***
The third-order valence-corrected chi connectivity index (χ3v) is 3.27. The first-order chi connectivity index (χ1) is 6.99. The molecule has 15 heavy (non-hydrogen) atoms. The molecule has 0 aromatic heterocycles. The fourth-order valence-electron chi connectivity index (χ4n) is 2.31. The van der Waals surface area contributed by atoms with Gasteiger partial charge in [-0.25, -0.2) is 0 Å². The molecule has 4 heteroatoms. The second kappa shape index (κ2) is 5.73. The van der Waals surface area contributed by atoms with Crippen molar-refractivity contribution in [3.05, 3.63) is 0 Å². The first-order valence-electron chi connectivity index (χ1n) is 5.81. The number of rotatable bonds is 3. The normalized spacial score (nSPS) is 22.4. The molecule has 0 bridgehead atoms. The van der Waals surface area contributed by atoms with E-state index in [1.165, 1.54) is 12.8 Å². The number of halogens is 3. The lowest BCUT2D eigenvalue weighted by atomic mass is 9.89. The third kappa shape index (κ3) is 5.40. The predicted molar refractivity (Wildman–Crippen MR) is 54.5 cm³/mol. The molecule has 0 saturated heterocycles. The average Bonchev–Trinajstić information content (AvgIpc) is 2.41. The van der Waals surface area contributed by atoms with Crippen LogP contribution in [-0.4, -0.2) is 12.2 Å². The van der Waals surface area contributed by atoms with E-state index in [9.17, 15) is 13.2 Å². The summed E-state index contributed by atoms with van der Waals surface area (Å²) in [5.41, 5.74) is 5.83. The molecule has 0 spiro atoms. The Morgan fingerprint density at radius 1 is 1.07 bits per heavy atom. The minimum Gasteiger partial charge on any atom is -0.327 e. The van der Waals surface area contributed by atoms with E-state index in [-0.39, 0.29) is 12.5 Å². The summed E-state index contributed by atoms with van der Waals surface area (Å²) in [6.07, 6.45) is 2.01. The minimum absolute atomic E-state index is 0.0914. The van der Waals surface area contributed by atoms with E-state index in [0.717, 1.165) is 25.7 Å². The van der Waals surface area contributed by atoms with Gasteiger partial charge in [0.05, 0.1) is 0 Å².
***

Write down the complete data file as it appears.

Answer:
The third-order valence-corrected chi connectivity index (χ3v) is 3.27. The first-order chi connectivity index (χ1) is 6.99. The molecule has 15 heavy (non-hydrogen) atoms. The molecule has 0 aromatic heterocycles. The fourth-order valence-electron chi connectivity index (χ4n) is 2.31. The van der Waals surface area contributed by atoms with Gasteiger partial charge in [-0.25, -0.2) is 0 Å². The molecule has 4 heteroatoms. The second kappa shape index (κ2) is 5.73. The van der Waals surface area contributed by atoms with Crippen molar-refractivity contribution in [3.05, 3.63) is 0 Å². The first-order valence-electron chi connectivity index (χ1n) is 5.81. The number of rotatable bonds is 3. The normalized spacial score (nSPS) is 22.4. The molecule has 0 bridgehead atoms. The van der Waals surface area contributed by atoms with E-state index in [1.165, 1.54) is 12.8 Å². The number of halogens is 3. The lowest BCUT2D eigenvalue weighted by atomic mass is 9.89. The third kappa shape index (κ3) is 5.40. The predicted molar refractivity (Wildman–Crippen MR) is 54.5 cm³/mol. The molecule has 0 saturated heterocycles. The average Bonchev–Trinajstić information content (AvgIpc) is 2.41. The van der Waals surface area contributed by atoms with Crippen LogP contribution in [-0.4, -0.2) is 12.2 Å². The van der Waals surface area contributed by atoms with E-state index in [9.17, 15) is 13.2 Å². The summed E-state index contributed by atoms with van der Waals surface area (Å²) in [5.41, 5.74) is 5.83. The molecule has 0 spiro atoms. The Morgan fingerprint density at radius 1 is 1.07 bits per heavy atom. The minimum Gasteiger partial charge on any atom is -0.327 e. The van der Waals surface area contributed by atoms with E-state index in [-0.39, 0.29) is 12.5 Å². The summed E-state index contributed by atoms with van der Waals surface area (Å²) in [6.07, 6.45) is 2.01. The minimum absolute atomic E-state index is 0.0914. The van der Waals surface area contributed by atoms with E-state index in [0.717, 1.165) is 25.7 Å². The van der Waals surface area contributed by atoms with Gasteiger partial charge in [0.05, 0.1) is 0 Å².